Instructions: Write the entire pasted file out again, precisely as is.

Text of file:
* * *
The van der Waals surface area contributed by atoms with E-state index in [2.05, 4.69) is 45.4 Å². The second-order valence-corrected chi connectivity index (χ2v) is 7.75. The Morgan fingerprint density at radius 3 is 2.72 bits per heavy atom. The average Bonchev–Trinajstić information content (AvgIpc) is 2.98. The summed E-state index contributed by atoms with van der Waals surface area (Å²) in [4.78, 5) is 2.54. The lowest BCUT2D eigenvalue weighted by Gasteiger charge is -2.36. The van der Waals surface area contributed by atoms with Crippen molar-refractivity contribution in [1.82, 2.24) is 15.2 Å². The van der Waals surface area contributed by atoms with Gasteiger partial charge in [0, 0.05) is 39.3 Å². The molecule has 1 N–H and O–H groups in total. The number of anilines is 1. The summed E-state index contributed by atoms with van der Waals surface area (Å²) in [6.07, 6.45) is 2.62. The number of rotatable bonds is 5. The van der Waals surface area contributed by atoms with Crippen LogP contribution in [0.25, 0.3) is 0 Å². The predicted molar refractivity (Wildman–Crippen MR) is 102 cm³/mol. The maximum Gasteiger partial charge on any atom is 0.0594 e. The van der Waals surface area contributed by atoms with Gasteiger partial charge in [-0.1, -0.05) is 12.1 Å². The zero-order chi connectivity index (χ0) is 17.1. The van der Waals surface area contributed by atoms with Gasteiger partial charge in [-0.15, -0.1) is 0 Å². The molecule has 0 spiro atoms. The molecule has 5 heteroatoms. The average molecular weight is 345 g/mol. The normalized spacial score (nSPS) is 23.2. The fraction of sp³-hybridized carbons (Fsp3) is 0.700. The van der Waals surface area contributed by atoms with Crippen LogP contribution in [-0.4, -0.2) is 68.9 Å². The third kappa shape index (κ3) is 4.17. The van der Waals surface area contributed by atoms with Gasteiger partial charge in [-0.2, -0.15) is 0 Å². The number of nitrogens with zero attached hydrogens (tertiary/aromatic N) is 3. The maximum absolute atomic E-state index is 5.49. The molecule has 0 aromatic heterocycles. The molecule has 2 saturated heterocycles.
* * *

The van der Waals surface area contributed by atoms with E-state index in [2.05, 4.69) is 45.4 Å². The second-order valence-corrected chi connectivity index (χ2v) is 7.75. The Morgan fingerprint density at radius 3 is 2.72 bits per heavy atom. The average Bonchev–Trinajstić information content (AvgIpc) is 2.98. The summed E-state index contributed by atoms with van der Waals surface area (Å²) in [4.78, 5) is 2.54. The lowest BCUT2D eigenvalue weighted by Gasteiger charge is -2.36. The van der Waals surface area contributed by atoms with Crippen molar-refractivity contribution in [1.82, 2.24) is 15.2 Å². The van der Waals surface area contributed by atoms with Gasteiger partial charge in [0, 0.05) is 39.3 Å². The molecule has 1 N–H and O–H groups in total. The number of anilines is 1. The summed E-state index contributed by atoms with van der Waals surface area (Å²) in [6.07, 6.45) is 2.62. The number of rotatable bonds is 5. The van der Waals surface area contributed by atoms with Crippen LogP contribution in [0.25, 0.3) is 0 Å². The predicted molar refractivity (Wildman–Crippen MR) is 102 cm³/mol. The maximum Gasteiger partial charge on any atom is 0.0594 e. The van der Waals surface area contributed by atoms with Gasteiger partial charge in [-0.1, -0.05) is 12.1 Å². The zero-order chi connectivity index (χ0) is 17.1. The van der Waals surface area contributed by atoms with Gasteiger partial charge in [-0.15, -0.1) is 0 Å². The molecule has 0 spiro atoms. The molecule has 5 heteroatoms. The average molecular weight is 345 g/mol. The normalized spacial score (nSPS) is 23.2. The fraction of sp³-hybridized carbons (Fsp3) is 0.700. The van der Waals surface area contributed by atoms with Crippen LogP contribution in [-0.4, -0.2) is 68.9 Å². The third kappa shape index (κ3) is 4.17. The van der Waals surface area contributed by atoms with Gasteiger partial charge in [-0.2, -0.15) is 0 Å². The number of nitrogens with zero attached hydrogens (tertiary/aromatic N) is 3. The maximum absolute atomic E-state index is 5.49. The molecule has 0 aromatic heterocycles. The molecule has 2 saturated heterocycles.